By Joyce DiMascio
Getting company culture right is important – but it all starts with understanding the biases or pre-judgements made at an individual level.
With the massive shake-up that’s occurring in business, it’s a good time to run a few health checks to get 2021 off to a productive and fresh start.
Jane Mathews, speaker, trainer and author talks to Joyce DiMascio about how to tackle and better understand what drives our behaviours – positive and negative and what we can do to address “unconscious bias”.
There are a wide range of biases that have developed from our life or workplace experiences.
According to Jane Mathews, “unconscious bias” which is also called “implicit bias” is simply a pre-judgement, based on our experience.
She says that if you breathe, you’re biased. If you have a brain, you’re biased. We all have biases.
The most common biases are affinity bias, stereotyping, conformity bias, confirmation bias, the halo effect, the horn effect, contrast bias, attribution bias and beauty bias.
“We were born with software intended to keep us alive. Our ancestors would sum up the threat from a sabre tooth tiger in an instant. Bias is a mental shortcut. However, what once served us well now has the potential to do the opposite,” she said.
Jane says that our brains process vastly more information than our conscious minds register. We receive 11 million bits of information each second. We consciously capture about 50 and process seven.
“We use shortcuts based on our background, experiences and cultural environment to fill in the blanks by making snap decisions about everything around us,” she said.
“Biases are alive and well in every workplace. For example: “Older people don’t understand digital”, “I’m not racist but…”. It can also include the practice of women allowing men to interrupt them and take the lead in meetings, and in the recruitment process to name but a few.”
Jane stresses that “diversity and inclusion” are finally taking their place high up the agenda for most companies, and the financial, creative, reputational and legal situation for companies have been proven to improve when it is properly addressed and unconscious bias is an important part of that.
So what can we do about it? Jane has proposed the following 8 actions for a timely health check:
- Understand your own biases…. and the extent of them.
Do the eye opening online Harvard Implicit Bias test, where biases against race, skin tone, age, sexuality, weight, gender, race (including Aboriginal bias) can be assessed. Shockingly, three out of four Australians who have completed the test held negative views of indigenous Australians.
- Be actively anti-bias
We need to move along the spectrum from being actively biased, to understanding your biases to becoming actively anti-bias. For example, don’t let people get away with casual racism or sexism – call them out on it. And the days of offensive jokes have long since passed.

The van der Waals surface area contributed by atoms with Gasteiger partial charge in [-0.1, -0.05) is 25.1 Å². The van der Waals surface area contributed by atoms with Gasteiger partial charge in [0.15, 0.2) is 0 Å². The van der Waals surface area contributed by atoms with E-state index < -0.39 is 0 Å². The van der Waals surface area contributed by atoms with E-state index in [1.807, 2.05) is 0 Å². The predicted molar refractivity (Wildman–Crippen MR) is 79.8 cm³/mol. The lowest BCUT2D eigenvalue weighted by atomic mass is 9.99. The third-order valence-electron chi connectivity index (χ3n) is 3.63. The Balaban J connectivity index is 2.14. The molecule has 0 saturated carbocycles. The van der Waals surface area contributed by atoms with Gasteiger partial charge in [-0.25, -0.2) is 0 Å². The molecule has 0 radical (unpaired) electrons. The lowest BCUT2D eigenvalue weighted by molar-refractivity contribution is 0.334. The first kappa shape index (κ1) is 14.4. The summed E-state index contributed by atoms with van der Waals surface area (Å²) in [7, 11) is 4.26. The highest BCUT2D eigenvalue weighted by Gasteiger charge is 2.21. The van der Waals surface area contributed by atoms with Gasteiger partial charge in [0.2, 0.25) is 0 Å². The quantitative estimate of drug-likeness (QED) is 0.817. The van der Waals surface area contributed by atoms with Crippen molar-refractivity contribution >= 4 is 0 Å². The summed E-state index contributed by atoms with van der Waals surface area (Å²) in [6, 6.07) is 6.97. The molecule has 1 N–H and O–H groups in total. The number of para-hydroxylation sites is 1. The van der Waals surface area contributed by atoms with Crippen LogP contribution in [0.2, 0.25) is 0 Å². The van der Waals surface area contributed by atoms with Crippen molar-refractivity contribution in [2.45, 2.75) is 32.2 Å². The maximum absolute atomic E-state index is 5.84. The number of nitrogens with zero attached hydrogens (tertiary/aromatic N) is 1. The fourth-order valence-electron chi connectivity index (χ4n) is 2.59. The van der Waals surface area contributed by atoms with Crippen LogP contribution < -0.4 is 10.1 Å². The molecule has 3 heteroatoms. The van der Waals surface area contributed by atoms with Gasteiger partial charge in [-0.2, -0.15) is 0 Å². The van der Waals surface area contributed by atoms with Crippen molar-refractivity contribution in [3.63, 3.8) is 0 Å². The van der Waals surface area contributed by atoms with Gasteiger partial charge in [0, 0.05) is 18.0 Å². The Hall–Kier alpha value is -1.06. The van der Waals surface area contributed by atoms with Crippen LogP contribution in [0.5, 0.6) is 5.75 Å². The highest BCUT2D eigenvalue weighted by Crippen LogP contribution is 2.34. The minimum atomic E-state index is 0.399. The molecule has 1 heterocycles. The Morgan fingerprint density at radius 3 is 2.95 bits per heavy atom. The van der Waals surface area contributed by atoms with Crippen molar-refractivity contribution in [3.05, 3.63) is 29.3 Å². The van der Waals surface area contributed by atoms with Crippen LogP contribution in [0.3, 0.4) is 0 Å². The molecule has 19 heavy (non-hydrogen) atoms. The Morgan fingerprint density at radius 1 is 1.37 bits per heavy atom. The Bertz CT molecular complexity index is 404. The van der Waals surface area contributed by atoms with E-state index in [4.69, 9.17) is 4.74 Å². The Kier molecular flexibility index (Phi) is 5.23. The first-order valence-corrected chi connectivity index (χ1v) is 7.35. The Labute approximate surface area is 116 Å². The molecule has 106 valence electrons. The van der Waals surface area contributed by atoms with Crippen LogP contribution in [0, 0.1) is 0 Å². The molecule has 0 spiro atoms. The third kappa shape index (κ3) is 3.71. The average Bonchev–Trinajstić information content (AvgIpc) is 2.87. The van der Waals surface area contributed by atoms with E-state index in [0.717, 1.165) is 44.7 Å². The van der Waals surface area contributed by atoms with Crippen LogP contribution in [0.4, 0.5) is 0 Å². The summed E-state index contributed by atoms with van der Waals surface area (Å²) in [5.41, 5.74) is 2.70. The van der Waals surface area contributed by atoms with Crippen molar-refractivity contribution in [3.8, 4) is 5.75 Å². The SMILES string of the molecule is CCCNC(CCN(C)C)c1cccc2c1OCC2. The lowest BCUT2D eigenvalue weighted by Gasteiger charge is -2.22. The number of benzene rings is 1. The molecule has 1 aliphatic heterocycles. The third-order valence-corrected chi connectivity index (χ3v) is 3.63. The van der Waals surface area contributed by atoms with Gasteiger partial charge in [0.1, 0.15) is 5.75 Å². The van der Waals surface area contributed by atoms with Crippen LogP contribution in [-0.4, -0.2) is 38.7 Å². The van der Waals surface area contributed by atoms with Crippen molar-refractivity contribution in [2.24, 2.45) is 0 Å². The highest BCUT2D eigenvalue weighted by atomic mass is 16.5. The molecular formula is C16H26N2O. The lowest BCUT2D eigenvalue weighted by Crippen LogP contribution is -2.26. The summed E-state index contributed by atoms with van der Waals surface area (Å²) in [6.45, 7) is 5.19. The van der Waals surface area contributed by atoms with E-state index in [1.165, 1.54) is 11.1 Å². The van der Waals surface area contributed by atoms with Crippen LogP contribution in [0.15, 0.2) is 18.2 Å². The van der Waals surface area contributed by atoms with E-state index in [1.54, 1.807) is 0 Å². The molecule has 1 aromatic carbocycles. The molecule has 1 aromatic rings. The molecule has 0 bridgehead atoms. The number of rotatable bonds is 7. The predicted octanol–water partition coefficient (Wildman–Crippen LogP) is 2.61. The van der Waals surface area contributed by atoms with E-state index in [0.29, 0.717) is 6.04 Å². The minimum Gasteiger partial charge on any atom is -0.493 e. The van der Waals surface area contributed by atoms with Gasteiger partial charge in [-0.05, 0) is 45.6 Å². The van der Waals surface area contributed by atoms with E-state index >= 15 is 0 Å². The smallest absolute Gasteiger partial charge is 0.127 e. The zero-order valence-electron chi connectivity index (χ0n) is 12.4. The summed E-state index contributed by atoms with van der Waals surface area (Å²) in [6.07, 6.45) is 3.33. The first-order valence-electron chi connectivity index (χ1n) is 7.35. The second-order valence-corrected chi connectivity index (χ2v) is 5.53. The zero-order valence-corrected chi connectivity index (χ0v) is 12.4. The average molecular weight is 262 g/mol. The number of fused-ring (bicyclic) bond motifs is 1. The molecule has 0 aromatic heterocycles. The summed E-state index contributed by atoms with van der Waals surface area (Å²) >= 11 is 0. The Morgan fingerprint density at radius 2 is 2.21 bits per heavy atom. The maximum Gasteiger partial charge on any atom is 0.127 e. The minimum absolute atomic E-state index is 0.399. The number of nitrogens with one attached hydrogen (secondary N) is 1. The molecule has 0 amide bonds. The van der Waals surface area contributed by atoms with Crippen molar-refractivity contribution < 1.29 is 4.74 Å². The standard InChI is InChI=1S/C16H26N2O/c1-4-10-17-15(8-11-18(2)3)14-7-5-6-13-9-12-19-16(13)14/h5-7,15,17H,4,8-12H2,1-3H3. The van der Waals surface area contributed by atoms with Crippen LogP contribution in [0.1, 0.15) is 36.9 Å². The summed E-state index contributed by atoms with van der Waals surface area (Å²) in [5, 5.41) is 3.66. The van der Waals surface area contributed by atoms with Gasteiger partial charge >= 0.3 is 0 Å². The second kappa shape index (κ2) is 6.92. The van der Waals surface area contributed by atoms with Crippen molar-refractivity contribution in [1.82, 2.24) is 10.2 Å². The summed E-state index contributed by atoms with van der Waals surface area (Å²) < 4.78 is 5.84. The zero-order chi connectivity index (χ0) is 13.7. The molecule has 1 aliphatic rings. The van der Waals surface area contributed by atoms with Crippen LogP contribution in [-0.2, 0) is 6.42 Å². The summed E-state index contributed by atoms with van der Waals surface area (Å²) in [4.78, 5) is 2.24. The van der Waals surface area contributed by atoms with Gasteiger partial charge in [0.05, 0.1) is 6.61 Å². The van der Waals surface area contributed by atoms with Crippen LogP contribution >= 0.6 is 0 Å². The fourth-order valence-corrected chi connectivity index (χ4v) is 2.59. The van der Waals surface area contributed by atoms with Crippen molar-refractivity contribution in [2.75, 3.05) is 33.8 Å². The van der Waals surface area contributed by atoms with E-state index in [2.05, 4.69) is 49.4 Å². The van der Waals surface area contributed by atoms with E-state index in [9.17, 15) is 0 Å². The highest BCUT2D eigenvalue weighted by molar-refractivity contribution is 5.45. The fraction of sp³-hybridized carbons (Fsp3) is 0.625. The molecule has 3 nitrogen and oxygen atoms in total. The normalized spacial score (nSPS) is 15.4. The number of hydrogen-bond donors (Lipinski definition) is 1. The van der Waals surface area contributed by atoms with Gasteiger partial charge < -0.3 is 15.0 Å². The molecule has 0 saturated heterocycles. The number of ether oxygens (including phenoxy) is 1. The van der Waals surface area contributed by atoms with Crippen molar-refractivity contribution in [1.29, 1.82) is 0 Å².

- Engage System 2 thinking
We operate two systems of thought. System 1 is our default autopilot pattern detector, it’s subjective, deals in generalisations and there is a speed/accuracy payoff. System 2 is sophisticated, rational, logical, deep…and slower than System 1. Consciously draw on System 2 thinking.
- Allow more time for decision-making
The more time you allow to make decisions, the better they will be and you will give your team the space and time to use their System 2 thinking.
- Review recruitment policies
Word job descriptions to ensure they are inclusive, use gender neutral descriptions, avoid gender coded words, use templates for decision making and remove details of name and gender when reviewing applicant’s submissions etc.
- Interview without bias
Slow down decision making, agree very specific criteria, bring bias awareness to top of mind, standardise interviews and monitor one another. After the interview, review to explore how you would have felt in their position, how would you see this if I was a different race or sex? Am I happy to be held accountable for this decision?
- Train your team in Unconscious Bias
…to ensure that everyone is on the same page. However, training does not work in a vacuum and if there are systemic inequalities they must be addressed and discussed in a safe, non-judgemental space.
- Develop a personal action plan
Think of unconscious bias as an ongoing strategy more than one off training. Not every bias is outside the control of a person. Some biases are learned. Which means they can be unlearned. We each need to take responsibility for our own actions, and their potential role in creating inequalities and amplifying injustice. Even consciously changing one decision, or one thought process can make a difference.
Jane Mathews specialises in an engaging, one-hour introduction to Unconscious Bias. She can be contacted at firstname.lastname@example.org or see Janemathews.com.au